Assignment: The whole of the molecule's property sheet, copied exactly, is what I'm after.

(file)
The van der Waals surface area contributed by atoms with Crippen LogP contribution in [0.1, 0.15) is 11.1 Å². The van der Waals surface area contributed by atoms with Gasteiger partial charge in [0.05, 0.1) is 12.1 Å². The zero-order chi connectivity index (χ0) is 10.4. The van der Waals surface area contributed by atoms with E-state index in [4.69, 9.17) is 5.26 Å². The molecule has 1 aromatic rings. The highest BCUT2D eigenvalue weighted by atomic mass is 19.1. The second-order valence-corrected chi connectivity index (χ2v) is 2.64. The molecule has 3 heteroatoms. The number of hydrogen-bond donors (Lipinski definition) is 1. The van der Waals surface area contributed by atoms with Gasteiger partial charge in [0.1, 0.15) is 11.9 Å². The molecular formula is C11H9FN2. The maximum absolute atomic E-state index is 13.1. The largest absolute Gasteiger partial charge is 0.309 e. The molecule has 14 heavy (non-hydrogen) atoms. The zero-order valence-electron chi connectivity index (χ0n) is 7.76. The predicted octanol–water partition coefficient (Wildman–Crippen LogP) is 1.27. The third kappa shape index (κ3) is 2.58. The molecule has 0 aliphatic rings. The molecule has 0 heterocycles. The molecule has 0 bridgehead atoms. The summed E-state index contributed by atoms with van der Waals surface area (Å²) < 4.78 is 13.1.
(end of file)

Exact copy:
The van der Waals surface area contributed by atoms with Crippen LogP contribution in [0.1, 0.15) is 11.1 Å². The van der Waals surface area contributed by atoms with Gasteiger partial charge in [0.05, 0.1) is 12.1 Å². The zero-order chi connectivity index (χ0) is 10.4. The van der Waals surface area contributed by atoms with E-state index in [4.69, 9.17) is 5.26 Å². The molecule has 1 aromatic rings. The highest BCUT2D eigenvalue weighted by atomic mass is 19.1. The second-order valence-corrected chi connectivity index (χ2v) is 2.64. The molecule has 3 heteroatoms. The number of hydrogen-bond donors (Lipinski definition) is 1. The van der Waals surface area contributed by atoms with Gasteiger partial charge in [0.1, 0.15) is 11.9 Å². The molecular formula is C11H9FN2. The maximum absolute atomic E-state index is 13.1. The largest absolute Gasteiger partial charge is 0.309 e. The molecule has 14 heavy (non-hydrogen) atoms. The zero-order valence-electron chi connectivity index (χ0n) is 7.76. The predicted octanol–water partition coefficient (Wildman–Crippen LogP) is 1.27. The third kappa shape index (κ3) is 2.58. The molecule has 0 aliphatic rings. The molecule has 0 heterocycles. The molecule has 0 bridgehead atoms. The summed E-state index contributed by atoms with van der Waals surface area (Å²) < 4.78 is 13.1.